At some point the artificial cocktails may get good enough to outperform PRP. But it's a tough climb. For example this study found a 30% boost in hair count and 31% increase in density by 12 weeks with standard PRP. It would be very hard for any therapy to beat that.

In my opinion, PRP represents the gold standard for growth factor stimulation of hair.
 
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Georgie

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I think based on my post above, this will likely have a far greater success rate at growth stimulation than EGF. Your complex composition follows more along the same pattern as Histogen HSC.

Of all the growth stimulant injections though, PRP still has the best consistent evidence for the greatest amount of growth. PRP likely takes advantage of the complex natural balance of nutrients and growth factors in our blood more effectively than these artificial cocktails can.

At some point the artificial cocktails may get good enough to outperform PRP. But it's a tough climb. For example this study found a 30% boost in hair count and 31% increase in density by 12 weeks with standard PRP. It would be very hard for any therapy to beat that.

In my opinion, PRP represents the gold standard for growth factor stimulation of hair.
Well there are a few things to consider when comparing the treatments.
Firstly, what is the variation between prp and age-39 in growth factor “concentration” per recommended treatment? I am unsure how one could quantify the strength of growth factors in ones own blood, but there’s a chance that it could possibly vary between clients, and I also doubt that agf and prp have the same values. Is there a chance that there are some people low or lacking in certain factors within their blood which could lead to little or no positive results? Perhaps there is an element of assurity in having (presumably) a certain, clear dose of growth factors.
Secondly, the process of centrifugion and blood plasma separation, whilst not rocket science, is easy to f*** up. Efficacy of prp could depend entirely on the clinic where you receive the treatment. Agf eliminates the ambiguity of correct preparation of the product for delivery. Of course, variation in results can always come down to your genetics and how difficult your hairloss is to treat.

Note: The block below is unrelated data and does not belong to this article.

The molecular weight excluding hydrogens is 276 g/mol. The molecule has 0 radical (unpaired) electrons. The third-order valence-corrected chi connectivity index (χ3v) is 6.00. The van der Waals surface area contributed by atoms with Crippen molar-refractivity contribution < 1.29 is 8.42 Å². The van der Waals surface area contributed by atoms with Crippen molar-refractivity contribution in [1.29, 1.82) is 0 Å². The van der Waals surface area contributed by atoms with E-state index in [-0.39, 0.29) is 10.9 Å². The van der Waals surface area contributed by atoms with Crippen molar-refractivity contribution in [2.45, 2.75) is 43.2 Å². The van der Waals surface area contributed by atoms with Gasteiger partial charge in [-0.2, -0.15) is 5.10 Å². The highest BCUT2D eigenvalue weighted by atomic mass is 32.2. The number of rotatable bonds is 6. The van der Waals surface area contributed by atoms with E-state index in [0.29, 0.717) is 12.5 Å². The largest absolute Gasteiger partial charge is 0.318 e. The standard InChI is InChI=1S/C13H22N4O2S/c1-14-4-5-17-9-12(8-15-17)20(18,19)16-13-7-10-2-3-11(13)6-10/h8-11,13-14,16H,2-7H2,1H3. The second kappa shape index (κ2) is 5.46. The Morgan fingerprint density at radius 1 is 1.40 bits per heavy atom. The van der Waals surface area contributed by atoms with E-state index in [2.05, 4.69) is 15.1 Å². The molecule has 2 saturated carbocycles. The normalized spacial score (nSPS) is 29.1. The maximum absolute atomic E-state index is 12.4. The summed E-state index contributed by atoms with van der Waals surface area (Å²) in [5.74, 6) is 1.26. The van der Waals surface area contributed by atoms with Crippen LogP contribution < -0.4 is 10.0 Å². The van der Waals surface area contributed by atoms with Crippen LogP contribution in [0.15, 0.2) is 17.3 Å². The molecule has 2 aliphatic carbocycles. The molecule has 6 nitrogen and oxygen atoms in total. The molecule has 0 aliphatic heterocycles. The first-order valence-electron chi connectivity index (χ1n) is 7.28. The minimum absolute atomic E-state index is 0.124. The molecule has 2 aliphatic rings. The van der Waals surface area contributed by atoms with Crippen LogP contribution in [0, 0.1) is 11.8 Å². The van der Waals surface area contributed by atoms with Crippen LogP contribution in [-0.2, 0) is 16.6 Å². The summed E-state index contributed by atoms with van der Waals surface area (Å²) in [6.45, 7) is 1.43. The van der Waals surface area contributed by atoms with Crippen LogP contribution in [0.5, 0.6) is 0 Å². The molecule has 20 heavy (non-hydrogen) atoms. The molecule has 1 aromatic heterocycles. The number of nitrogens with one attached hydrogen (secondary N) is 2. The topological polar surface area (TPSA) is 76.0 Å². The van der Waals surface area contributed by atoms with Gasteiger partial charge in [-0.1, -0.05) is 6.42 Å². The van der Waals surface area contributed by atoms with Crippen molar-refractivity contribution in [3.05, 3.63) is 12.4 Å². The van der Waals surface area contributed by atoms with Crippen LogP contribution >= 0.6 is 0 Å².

Thirdly, frequency of administration.
PRP is on average done in intervals of:
- Weekly treatments for 4-6 weeks
- Fortnightly treatments for 6-10 weeks
- Monthly treatments
- Bi-yearly treatments

Perhaps the discrepancy in efficacy we see can involve how consistent and how often the treatments are.
AGF is admnistered weekly for 20 weeks, and thereafter it is up to the persons own discretion if they would like to continue with weekly treatments, or reduce ONLY to fortnightly or monthly treatments. Given that it is less expensive than prp, this is an entirely viable option, where PRP is, I would assume, not economically optional at the same rate of treatment. Let’s say hypothetically that prp and agf have a similar dose amount of growth factors (with a few not added to agf - epidermal growth factor, platelet-derived growth factor, transforming growth factor, platelet factor interleukin, platelet-derived angiogenesis factor) and have a similar hair count result in a monthly time frame of weekly treatments.
Ok. So then you drop your number of prp treatments, but continue with the same frequency using agf, and most people do not receive prp weekly for any great length of time. Does it not follow that results wane or stagnate with the reduction of treatment, whereas the continual stimulation by growth factors using agf allows for a constant steady incline (obviously to a certain point)?

Yes all of these are fairly obvious, no-brainer points, but I wanted to explain my rationale
Behind not going for prp besides the fact that most people can it and it’s also inordimately expensive. I know that I respond to treatments that stimulate growth factors like bimat and minoxidil, and have also had good experiences with copper peptides for my eyebrows and eyelashes at least (agf contains these), so there may be a chance for me here to utilise these factors (frequency of treatment, consistency of preparation to be injected and growth factor dose amount) to my advantage in order to obtain the results that are not often seen in your run-of-the-mill prp treatment. I also don’t trust any c*** to be totally ungenuine and insincere about how they perform treatments. I do however, trust myself.

If this fails I guess it’s onto hassling people for adipose stem cell treatment.
 

IdealForehead

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Well there are a few things to consider when comparing the treatments.
Firstly, what is the variation between prp and age-39 in growth factor “concentration” per recommended treatment? I am unsure how one could quantify the strength of growth factors in ones own blood, but there’s a chance that it could possibly vary between clients, and I also doubt that agf and prp have the same values. Is there a chance that there are some people low or lacking in certain factors within their blood which could lead to little or no positive results? Perhaps there is an element of assurity in having (presumably) a certain, clear dose of growth factors.
Secondly, the process of centrifugion and blood plasma separation, whilst not rocket science, is easy to f*** up. Efficacy of prp could depend entirely on the clinic where you receive the treatment. Agf eliminates the ambiguity of correct preparation of the product for delivery. Of course, variation in results can always come down to your genetics and how difficult your hairloss is to treat.
Thirdly, frequency of administration.
PRP is on average done in intervals of:
- Weekly treatments for 4-6 weeks